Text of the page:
Target shooting in Dry Canyon (Photo: Aaron Doolin)

PROVIDENCE — For the third consecutive year, target shooting is being banned at several northern Utah locations beginning immediately. Due to continuing drought conditions and wildfire concerns, the Utah Division of Wildlife Resources, in conjunction with the corresponding county sheriff’s departments, are temporarily restricting recreational target shooting with a firearm on 25 wildlife management areas across the state.

Signs prohibiting target shooting in Providence Canyon.

The ban announced Friday includes WMA’s in Richmond, East Fork Little Bear, Hardware, Cinnamon Creek, and Middle Fork in Cache County. It also applies to Coldwater Creek and Brigham Face in Box Elder County, and Woodruff in Rich County.

Target shooting and camping was already restricted for the Millville and Providence area after officials cited years of ongoing issues, including public safety concerns. They also said unattended campfires had been left behind by campers and others.

In addition to target shooting, the ban prohibits the possession of explosives, incendiary or chemical devices or exploding targets in the 25 areas. The temporary restriction only applies to target shooting with a firearm — legal possession of a firearm and hunting are not affected. Fireworks and explosives are never allowed on any WMA in Utah.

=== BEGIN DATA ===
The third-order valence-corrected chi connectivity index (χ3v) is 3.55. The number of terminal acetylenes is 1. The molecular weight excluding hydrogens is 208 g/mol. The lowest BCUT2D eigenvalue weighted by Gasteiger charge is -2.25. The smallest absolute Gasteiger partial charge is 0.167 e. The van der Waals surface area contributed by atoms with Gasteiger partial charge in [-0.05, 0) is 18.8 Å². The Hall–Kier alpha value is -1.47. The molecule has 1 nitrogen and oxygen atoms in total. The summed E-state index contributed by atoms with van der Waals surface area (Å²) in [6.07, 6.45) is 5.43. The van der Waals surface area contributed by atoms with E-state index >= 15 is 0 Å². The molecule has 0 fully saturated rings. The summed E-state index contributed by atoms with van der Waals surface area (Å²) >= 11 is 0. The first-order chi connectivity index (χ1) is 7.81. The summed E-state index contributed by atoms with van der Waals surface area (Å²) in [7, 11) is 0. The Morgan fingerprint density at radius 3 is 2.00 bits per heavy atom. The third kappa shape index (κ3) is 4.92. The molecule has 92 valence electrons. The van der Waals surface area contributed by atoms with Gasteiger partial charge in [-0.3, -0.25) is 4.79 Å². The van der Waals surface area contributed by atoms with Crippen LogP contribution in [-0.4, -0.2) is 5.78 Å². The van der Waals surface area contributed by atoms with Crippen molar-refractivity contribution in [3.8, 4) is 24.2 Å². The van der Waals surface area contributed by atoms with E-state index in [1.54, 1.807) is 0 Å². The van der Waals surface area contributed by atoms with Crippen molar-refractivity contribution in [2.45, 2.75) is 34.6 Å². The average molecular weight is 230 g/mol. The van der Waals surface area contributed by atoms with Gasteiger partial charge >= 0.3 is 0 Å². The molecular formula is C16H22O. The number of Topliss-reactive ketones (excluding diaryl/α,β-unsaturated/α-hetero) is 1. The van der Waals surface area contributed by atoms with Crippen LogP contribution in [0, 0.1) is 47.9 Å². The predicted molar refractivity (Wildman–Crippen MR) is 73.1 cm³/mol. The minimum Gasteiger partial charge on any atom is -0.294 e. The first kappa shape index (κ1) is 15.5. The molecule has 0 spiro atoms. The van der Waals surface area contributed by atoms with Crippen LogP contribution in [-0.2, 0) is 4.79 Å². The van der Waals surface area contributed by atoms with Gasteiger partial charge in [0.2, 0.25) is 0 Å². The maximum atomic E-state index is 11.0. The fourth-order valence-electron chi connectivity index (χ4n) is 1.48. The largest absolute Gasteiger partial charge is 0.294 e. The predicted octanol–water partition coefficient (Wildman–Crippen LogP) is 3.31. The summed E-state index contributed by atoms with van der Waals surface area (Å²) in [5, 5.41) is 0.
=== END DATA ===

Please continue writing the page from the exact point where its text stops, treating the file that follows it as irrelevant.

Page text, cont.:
The DWR’s latest ban is being issued in an effort to decrease the risk of wildfires being started. The firearm target shooting restrictions will be re-evaluated every two weeks for the duration of the hot, summer months.

DWR Habitat Section Chief Eric Edgley said, “With the extreme dry conditions, any spark can start a fire.

He explained how with firearm target shooting, sparks from metal targets, a bullet or other projectiles glancing off a rock is all it takes to cause a spark and a fire. In 2020, two large wildfires on WMAs burned several hundred acres of wildlife habitat and were started by target shooting with firearms.

Wildlife management areas help minimize and mitigate wildlife depredation on private property, and are vital to providing important winter ranges and feeding grounds for many wildlife species, including big game. These lands are purchased and managed using the money generated by fishing and hunting license sales. Because wildfires can destroy essential wildlife habitat, this temporary ban will protect Utah’s wildlife management areas.

During the temporary restrictions on recreational firearm target shooting, Utahns still have several options available for target shooting. DWR has two public shooting ranges —Cache Valley and Lee Kay — and there are a variety of public and private indoor and outdoor shooting ranges throughout Utah.

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